ICYMI is a new series featuring new and notable releases you (and we) may have missed
The C.I.A. – The C.I.A.
I’m not sure if we deserve The C.I.A., but I’m so thankful we have this record. The new project from Denée and Ty Segall is all the lo-fi garage rock stylings we’ve come to expect from Ty with a heavier punk influence rather than experimental psych. Part manifesto, the lyrics detail primary problems and consequential methods of survival given the state of the world — whether that’s using sex as escapism, trading your self-respect for self-promotion, or resisting resentment and trying to find peace instead.
Sunday Driver/Now that You’re Gone – The Raconteurs
The Raconteurs are back and if that’s not enough of a trip for your nostalgia, they sound exactly how you would expect them to in 2008. “Sunday Driver” is a pretty straight forward Jack White song — simple structure, lots of riffs, heavy on guitar and drums. “Now That You’re Gone” is much bluesier and, appropriately, details the experience of a scorned lover. It seems their lover has moved on already, but the speaker is torn between denial, self-pity, and bitterness and might not fully understand that.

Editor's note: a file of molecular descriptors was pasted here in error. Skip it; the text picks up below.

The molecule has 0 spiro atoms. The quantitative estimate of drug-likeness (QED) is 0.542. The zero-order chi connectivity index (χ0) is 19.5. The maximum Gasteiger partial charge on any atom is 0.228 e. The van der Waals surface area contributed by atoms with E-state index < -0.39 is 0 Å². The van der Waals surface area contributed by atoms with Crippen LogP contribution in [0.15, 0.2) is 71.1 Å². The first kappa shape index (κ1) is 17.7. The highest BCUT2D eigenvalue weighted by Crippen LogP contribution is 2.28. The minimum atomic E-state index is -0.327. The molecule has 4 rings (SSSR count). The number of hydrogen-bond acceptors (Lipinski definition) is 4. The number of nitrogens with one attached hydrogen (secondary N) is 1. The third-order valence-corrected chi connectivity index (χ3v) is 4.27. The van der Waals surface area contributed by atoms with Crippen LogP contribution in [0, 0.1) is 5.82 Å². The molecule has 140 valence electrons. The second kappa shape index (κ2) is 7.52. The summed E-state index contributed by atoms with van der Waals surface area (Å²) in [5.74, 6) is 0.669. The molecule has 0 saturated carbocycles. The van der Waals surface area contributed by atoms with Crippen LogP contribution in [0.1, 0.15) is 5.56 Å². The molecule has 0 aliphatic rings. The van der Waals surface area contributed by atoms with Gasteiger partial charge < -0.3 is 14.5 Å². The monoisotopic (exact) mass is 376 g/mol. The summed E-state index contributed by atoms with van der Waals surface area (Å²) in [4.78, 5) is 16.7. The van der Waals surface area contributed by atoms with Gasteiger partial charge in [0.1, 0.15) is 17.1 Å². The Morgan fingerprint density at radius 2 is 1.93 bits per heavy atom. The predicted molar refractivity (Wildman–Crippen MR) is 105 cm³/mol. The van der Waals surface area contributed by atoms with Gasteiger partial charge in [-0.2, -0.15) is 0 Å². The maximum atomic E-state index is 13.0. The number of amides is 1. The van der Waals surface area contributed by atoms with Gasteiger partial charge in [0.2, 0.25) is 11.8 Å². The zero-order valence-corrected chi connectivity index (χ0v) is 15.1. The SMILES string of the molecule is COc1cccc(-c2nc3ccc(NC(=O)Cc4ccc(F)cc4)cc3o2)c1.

“Big Sky” – Orville Peck
“Big Sky” is Orville Peck’s first introduction to the world as a recent Sub Pop signee. Shoegaze meets country sounds weird, but Orville Peck blends the two as a glam goth cowboy figure and details stories that are American in more unexpected ways. Wandering in and out of scaffolding and hotel rooms, stripping down in front of the stripped down, the video is like a dark, sad, but strangely beautiful dream about the breakdown of human interaction and intimacy. There’s a vacant emptiness in the song and the video that feels overwhelming. Even though Orville Peck rides off into the distance in the end, the weight that maybe we can’t escape the culture we created still weighs heavily.
“Fight” – Warish
“Fight” is the first release from Warish, but if it’s any indication of what’s to come, I feel like there are gonna be some pretty wild shows from coast to coast in the next year. It’s sinister, sludgy, fuzzy, and filled with riffs. Vocals are almost fuzzed out into oblivion, but certain phrases like “fight for your life” and accented shrieks manage to break through the wall of sound.